People who experience chronic sleep disturbance--either through their work, insomnia or other reasons--could face an earlier onset of dementia and Alzheimer's, according to a new pre-clinical study by researchers at Temple University.
"The big biological question that we tried to address in this study is whether sleep disturbance is a risk factor to develop Alzheimer's or is it something that manifests with the disease," said Domenico Praticò, professor of pharmacology and microbiology/immunology in Temple's School of Medicine, who led the study.
Initially, the researchers looked at longitudinal studies which indicated that people who reported chronic sleep disturbances often developed Alzheimer's disease.
For the study, they used a transgenic Alzheimer's mouse model that begins developing memory and learning impairment at about one year--the equivalent of a human that is mid-50-60 years in age--and at 14-15 months have the typical human brain pathology of Alzheimer's, including amyloid plaques and tau protein tangles, the two major brain pathological/lesion signatures for the disease.
The eight week study began when the mice were approximately six months old, or the equivalent of an adult human in their 40s. One group of mice was kept on a schedule of 12 hours of light and 12 hours of darkness, while a second group was subjected to 20 hours of light and only four hours of darkness, greatly reducing their amount of sleep.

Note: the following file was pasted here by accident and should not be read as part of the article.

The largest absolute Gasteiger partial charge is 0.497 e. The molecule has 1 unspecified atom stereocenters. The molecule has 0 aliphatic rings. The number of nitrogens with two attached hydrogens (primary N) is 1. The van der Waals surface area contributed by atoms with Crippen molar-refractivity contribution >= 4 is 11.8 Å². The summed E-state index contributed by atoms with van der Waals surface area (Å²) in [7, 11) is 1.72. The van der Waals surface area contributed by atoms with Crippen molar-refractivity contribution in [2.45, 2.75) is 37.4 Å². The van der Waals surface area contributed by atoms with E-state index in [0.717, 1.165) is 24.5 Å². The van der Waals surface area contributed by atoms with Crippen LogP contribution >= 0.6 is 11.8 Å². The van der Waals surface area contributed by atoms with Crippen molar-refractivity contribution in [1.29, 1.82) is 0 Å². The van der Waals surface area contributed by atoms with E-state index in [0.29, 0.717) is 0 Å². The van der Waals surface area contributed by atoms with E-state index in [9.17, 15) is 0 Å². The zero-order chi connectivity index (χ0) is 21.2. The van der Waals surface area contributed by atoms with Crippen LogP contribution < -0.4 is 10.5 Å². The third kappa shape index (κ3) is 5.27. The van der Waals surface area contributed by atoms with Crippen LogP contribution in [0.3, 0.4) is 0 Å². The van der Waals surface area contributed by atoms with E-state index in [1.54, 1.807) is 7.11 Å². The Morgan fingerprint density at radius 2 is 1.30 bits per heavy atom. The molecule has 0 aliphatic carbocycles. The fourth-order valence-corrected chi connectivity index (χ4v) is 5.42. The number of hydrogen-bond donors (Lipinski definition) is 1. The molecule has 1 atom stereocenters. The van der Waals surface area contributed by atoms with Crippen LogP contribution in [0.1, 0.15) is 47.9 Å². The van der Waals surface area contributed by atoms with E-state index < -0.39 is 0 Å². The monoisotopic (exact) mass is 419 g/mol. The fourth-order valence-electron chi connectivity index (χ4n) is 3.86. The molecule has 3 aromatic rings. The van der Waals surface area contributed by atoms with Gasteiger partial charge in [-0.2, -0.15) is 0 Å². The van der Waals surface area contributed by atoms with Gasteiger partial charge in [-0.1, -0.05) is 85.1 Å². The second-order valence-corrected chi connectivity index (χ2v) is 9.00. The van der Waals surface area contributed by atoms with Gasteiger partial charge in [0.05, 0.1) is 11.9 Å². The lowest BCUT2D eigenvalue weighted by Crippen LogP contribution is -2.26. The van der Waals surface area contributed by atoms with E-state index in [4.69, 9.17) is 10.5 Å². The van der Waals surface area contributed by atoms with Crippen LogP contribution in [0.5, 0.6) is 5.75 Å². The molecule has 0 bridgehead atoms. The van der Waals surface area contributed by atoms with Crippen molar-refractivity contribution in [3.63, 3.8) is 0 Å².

"At the end of the eight weeks, we didn't initially observe anything that was obviously different between the two groups," said Praticὸ, who is also a member of Temple's Center for Translational Medicine. "However, when we tested the mice for memory, the group which had the reduced sleep demonstrated significant impairment in their working and retention memory, as well as their learning ability."
The researchers then examined the mice's brains to look at the different aspects of the Alzheimer's pathology--mainly the amyloid plaques and tau protein tangles.
"Surprisingly, we didn't see any difference between the two groups in the amyloid plaques," noted Praticὸ. "However, we did observe that the sleep disturbance group had a significant increase in the amount of tau protein that became phosphorylated and formed the tangles inside the brain's neuronal cells."
Tau protein acts as an important component for neuronal cell health, but elevated levels of phosphorylated tau can disrupt the cells' synaptic connection or ability to transport a nutrient/chemical or transmit an electrical signal from one cell to another, said Praticò.
"Because of the tau's abnormal phosphorylation, the sleep deprived mice had a huge disruption of this synaptic connection," he said. "This disruption will eventually impair the brain's ability for learning, forming new memory and other cognitive functions, and contributes to Alzheimer's disease."
Praticὸ said that since the sleep deprived mice developed the Alzheimer's brain pathology earlier than the mice who were not deprived, sleep disturbance acts as a trigger that accelerates the pathological process of tau becoming phosphorylated and irreversibly damaging the synaptic connection.
"We can conclude from this study that chronic sleep disturbance is an environmental risk factor for Alzheimer's disease," he said. "But the good news is that sleep disturbances can be easily treated, which would hopefully reduce the Alzheimer's risk."
The researchers published their findings, "Sleep deprivation impairs memory, tau metabolism and synaptic integrity of a mouse model of Alzheimer's disease with plaques and tangles," in the journal Neurobiology of Aging.
The research was funded in part through a grant from the Alzheimer's Art Quilt Initiative.
NOTE: Copies of this study are available to working journalists and may be obtained by contacting Preston M. Moretz in Temple University Communications at firstname.lastname@example.org.